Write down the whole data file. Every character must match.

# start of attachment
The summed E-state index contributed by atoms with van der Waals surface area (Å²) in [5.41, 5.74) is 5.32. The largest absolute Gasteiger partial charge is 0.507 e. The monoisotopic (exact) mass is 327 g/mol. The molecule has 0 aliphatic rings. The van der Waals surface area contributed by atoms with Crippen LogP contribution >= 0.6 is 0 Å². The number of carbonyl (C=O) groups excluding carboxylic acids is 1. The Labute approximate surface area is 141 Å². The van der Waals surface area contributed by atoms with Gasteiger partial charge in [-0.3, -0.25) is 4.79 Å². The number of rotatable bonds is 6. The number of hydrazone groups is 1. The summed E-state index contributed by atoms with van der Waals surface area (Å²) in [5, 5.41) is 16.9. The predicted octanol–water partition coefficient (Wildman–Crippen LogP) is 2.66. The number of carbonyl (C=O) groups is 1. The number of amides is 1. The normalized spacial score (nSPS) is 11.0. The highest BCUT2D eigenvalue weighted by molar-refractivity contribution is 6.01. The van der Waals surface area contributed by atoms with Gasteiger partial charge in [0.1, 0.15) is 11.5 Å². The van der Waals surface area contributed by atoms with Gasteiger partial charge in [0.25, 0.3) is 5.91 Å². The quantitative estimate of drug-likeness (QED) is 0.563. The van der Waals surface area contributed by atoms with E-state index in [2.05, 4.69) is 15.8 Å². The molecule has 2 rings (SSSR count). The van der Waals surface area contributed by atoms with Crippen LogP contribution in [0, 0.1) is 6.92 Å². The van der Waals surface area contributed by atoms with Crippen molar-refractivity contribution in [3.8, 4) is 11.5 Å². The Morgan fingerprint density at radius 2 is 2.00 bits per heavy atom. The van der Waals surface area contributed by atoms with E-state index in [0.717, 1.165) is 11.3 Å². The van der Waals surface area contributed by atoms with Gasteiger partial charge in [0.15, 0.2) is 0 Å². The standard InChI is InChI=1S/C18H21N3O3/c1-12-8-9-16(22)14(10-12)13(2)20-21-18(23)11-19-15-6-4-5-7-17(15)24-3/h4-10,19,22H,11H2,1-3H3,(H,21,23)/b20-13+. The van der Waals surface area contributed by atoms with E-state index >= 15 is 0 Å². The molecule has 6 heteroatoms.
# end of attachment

The summed E-state index contributed by atoms with van der Waals surface area (Å²) in [5.41, 5.74) is 5.32. The largest absolute Gasteiger partial charge is 0.507 e. The monoisotopic (exact) mass is 327 g/mol. The molecule has 0 aliphatic rings. The van der Waals surface area contributed by atoms with Crippen LogP contribution >= 0.6 is 0 Å². The number of carbonyl (C=O) groups excluding carboxylic acids is 1. The Labute approximate surface area is 141 Å². The van der Waals surface area contributed by atoms with Gasteiger partial charge in [-0.3, -0.25) is 4.79 Å². The number of rotatable bonds is 6. The number of hydrazone groups is 1. The summed E-state index contributed by atoms with van der Waals surface area (Å²) in [5, 5.41) is 16.9. The predicted octanol–water partition coefficient (Wildman–Crippen LogP) is 2.66. The number of carbonyl (C=O) groups is 1. The number of amides is 1. The normalized spacial score (nSPS) is 11.0. The highest BCUT2D eigenvalue weighted by molar-refractivity contribution is 6.01. The van der Waals surface area contributed by atoms with Gasteiger partial charge in [0.1, 0.15) is 11.5 Å². The van der Waals surface area contributed by atoms with Gasteiger partial charge in [0.25, 0.3) is 5.91 Å². The quantitative estimate of drug-likeness (QED) is 0.563. The van der Waals surface area contributed by atoms with E-state index in [2.05, 4.69) is 15.8 Å². The molecule has 2 rings (SSSR count). The van der Waals surface area contributed by atoms with Crippen LogP contribution in [0, 0.1) is 6.92 Å². The van der Waals surface area contributed by atoms with Crippen molar-refractivity contribution in [3.8, 4) is 11.5 Å². The Morgan fingerprint density at radius 2 is 2.00 bits per heavy atom. The van der Waals surface area contributed by atoms with E-state index in [0.717, 1.165) is 11.3 Å². The van der Waals surface area contributed by atoms with Gasteiger partial charge in [0.15, 0.2) is 0 Å². The standard InChI is InChI=1S/C18H21N3O3/c1-12-8-9-16(22)14(10-12)13(2)20-21-18(23)11-19-15-6-4-5-7-17(15)24-3/h4-10,19,22H,11H2,1-3H3,(H,21,23)/b20-13+. The van der Waals surface area contributed by atoms with E-state index >= 15 is 0 Å². The molecule has 6 heteroatoms.